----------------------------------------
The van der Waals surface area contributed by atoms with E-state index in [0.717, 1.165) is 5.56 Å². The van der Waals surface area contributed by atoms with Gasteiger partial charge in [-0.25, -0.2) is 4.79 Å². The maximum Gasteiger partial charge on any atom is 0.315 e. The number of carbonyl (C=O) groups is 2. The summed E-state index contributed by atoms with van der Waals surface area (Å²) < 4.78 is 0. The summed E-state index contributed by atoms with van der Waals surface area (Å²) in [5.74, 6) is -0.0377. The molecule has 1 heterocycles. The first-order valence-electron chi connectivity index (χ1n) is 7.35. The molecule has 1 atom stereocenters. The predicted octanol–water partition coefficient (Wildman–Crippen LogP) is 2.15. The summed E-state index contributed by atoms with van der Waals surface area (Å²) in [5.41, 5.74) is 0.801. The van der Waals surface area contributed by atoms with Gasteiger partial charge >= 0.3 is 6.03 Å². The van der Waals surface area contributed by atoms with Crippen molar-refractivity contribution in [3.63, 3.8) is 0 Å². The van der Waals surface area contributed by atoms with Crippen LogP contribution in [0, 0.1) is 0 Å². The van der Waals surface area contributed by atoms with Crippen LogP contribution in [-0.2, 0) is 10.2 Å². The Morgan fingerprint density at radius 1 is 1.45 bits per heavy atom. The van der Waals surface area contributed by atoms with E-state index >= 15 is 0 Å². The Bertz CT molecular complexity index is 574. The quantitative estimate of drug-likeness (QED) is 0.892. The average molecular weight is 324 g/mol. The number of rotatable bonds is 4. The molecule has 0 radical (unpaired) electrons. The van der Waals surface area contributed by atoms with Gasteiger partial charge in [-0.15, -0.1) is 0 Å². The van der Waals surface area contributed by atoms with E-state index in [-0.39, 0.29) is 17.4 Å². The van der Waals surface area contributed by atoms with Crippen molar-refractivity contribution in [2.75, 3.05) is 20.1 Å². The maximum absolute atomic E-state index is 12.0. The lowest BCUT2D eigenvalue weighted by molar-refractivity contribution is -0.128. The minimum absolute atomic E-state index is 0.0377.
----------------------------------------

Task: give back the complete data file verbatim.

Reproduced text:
The van der Waals surface area contributed by atoms with E-state index in [0.717, 1.165) is 5.56 Å². The van der Waals surface area contributed by atoms with Gasteiger partial charge in [-0.25, -0.2) is 4.79 Å². The maximum Gasteiger partial charge on any atom is 0.315 e. The number of carbonyl (C=O) groups is 2. The summed E-state index contributed by atoms with van der Waals surface area (Å²) < 4.78 is 0. The summed E-state index contributed by atoms with van der Waals surface area (Å²) in [5.74, 6) is -0.0377. The molecule has 1 heterocycles. The first-order valence-electron chi connectivity index (χ1n) is 7.35. The molecule has 1 atom stereocenters. The predicted octanol–water partition coefficient (Wildman–Crippen LogP) is 2.15. The summed E-state index contributed by atoms with van der Waals surface area (Å²) in [5.41, 5.74) is 0.801. The van der Waals surface area contributed by atoms with Gasteiger partial charge >= 0.3 is 6.03 Å². The van der Waals surface area contributed by atoms with Crippen molar-refractivity contribution in [3.63, 3.8) is 0 Å². The van der Waals surface area contributed by atoms with Crippen LogP contribution in [0, 0.1) is 0 Å². The van der Waals surface area contributed by atoms with Crippen LogP contribution in [-0.2, 0) is 10.2 Å². The Morgan fingerprint density at radius 1 is 1.45 bits per heavy atom. The van der Waals surface area contributed by atoms with E-state index >= 15 is 0 Å². The Bertz CT molecular complexity index is 574. The quantitative estimate of drug-likeness (QED) is 0.892. The average molecular weight is 324 g/mol. The number of rotatable bonds is 4. The molecule has 0 radical (unpaired) electrons. The van der Waals surface area contributed by atoms with Gasteiger partial charge in [-0.15, -0.1) is 0 Å². The van der Waals surface area contributed by atoms with E-state index in [-0.39, 0.29) is 17.4 Å². The van der Waals surface area contributed by atoms with Crippen molar-refractivity contribution in [2.75, 3.05) is 20.1 Å². The maximum absolute atomic E-state index is 12.0. The lowest BCUT2D eigenvalue weighted by molar-refractivity contribution is -0.128. The minimum absolute atomic E-state index is 0.0377.